The people disappeared in Syria’s military prisons do not have graves, but they do have names. They may not have been accorded funeral rites, but they have faces and stories and their families have memories of their presence. The war which has destroyed much of Syria can be localised: to a family, to a single person, to a face. And within the wider war lurk stories of cruelty and barbarism which affect individuals but whose effects spiral outwards. These specific instances of savagery become institutionalised. Continue reading
For some people, these islands seem just too small to satisfy their ambitions. Not content with Britain, many want to be known around the world; they want to be famous in a new and different way. Continue reading
As the final assault on the stronghold of the Islamic State (ISIS) in Mosul is in the works, important questions are going unanswered. Chief among them is: What will ISIS do in Iraq after Mosul falls? Continue reading
Much is made of the foreign fighters who flock to join the ‘caliphate’ Islamic State (IS) claims to have established in Iraq and Syria.
Although many foreign fighters are from Middle Eastern and North African countries, the international focus is on those from prosperous Western nations. These people are many things: a clear and present threat to national security, something of a rebuke to the societies from which they came, and also an important puzzle. Continue reading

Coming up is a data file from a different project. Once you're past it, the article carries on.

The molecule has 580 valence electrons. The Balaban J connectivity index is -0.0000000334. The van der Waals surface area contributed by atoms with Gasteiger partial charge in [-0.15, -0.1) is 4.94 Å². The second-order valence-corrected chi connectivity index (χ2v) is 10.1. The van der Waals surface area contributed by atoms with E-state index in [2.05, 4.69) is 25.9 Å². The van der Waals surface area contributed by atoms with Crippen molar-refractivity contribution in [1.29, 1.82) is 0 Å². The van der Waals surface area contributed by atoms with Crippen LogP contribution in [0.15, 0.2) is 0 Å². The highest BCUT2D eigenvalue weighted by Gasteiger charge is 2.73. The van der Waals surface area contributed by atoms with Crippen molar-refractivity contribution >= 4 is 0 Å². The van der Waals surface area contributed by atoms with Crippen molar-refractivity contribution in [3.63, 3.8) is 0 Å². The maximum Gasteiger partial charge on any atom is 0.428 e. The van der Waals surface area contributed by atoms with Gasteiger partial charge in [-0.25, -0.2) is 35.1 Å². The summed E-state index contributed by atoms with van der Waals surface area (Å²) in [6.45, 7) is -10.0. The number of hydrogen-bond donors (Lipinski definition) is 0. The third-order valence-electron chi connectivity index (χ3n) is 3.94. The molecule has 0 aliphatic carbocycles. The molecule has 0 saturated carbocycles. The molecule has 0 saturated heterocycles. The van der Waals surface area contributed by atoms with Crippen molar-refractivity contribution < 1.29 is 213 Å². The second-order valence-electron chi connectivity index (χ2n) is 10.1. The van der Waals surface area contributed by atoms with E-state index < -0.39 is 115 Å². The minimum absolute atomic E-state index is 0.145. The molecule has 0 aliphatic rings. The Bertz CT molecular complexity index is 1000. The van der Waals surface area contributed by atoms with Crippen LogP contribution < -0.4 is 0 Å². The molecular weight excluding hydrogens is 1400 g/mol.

The Syrian uprising is on the verge of its fifth anniversary. To a great extent it has become the essential conflict of our times. Despite this – or perhaps because of it – the prospect of peace, regardless of some apparently encouraging signs from the United Nations, remains a chimera. Much – and understandably so – has been written about what Syria has become, and what led it there: the murders, the torture, the senseless slaughter, the almost inconceivable devastation.
There is no shame in this; it is necessary and I have done more than my fair share. But sometimes this analysis is insufficient. Sometimes it is better to write from an unconventional perspective; sometimes what is missing from the equation is a greater sense of historical understanding. Continue reading
During the quieter months of the year-long aerial campaign waged against the Islamic State in Iraq and Syria, it might have been possible to forget of its existence, or at least to push the subject to the rear of the developed world’s many priorities. That cannot be said now. With a refugee crisis which largely stemmed from the affected areas sparking a summer of tragically perilous sea journeys and arbitrary border closures, followed at all times by the implied threat of a populist, nationalistic backlash, forgetting was not an entirely easy process. And now – as ISIS launches more ambitious examples of its terrorist activity overseas, including the likely downing of a Russian plane in Egypt and the savage bloodbath which has terrorised the city of Paris last week – it seems that a reaction of sorts is not only appropriate but vital. Continue reading
The situation in Syria could hardly get more desperate. But now, thanks to the actions of two powers intent on establishing their dominance within other nations, the conflict has become even more than an unsolved humanitarian disaster or a source of geopolitical challenge. Now the war could represent the coming together of two great foes of freedom and democracy; and this is almost entirely due to the free hand the Obama Administration has given to Iran and Russia. Continue reading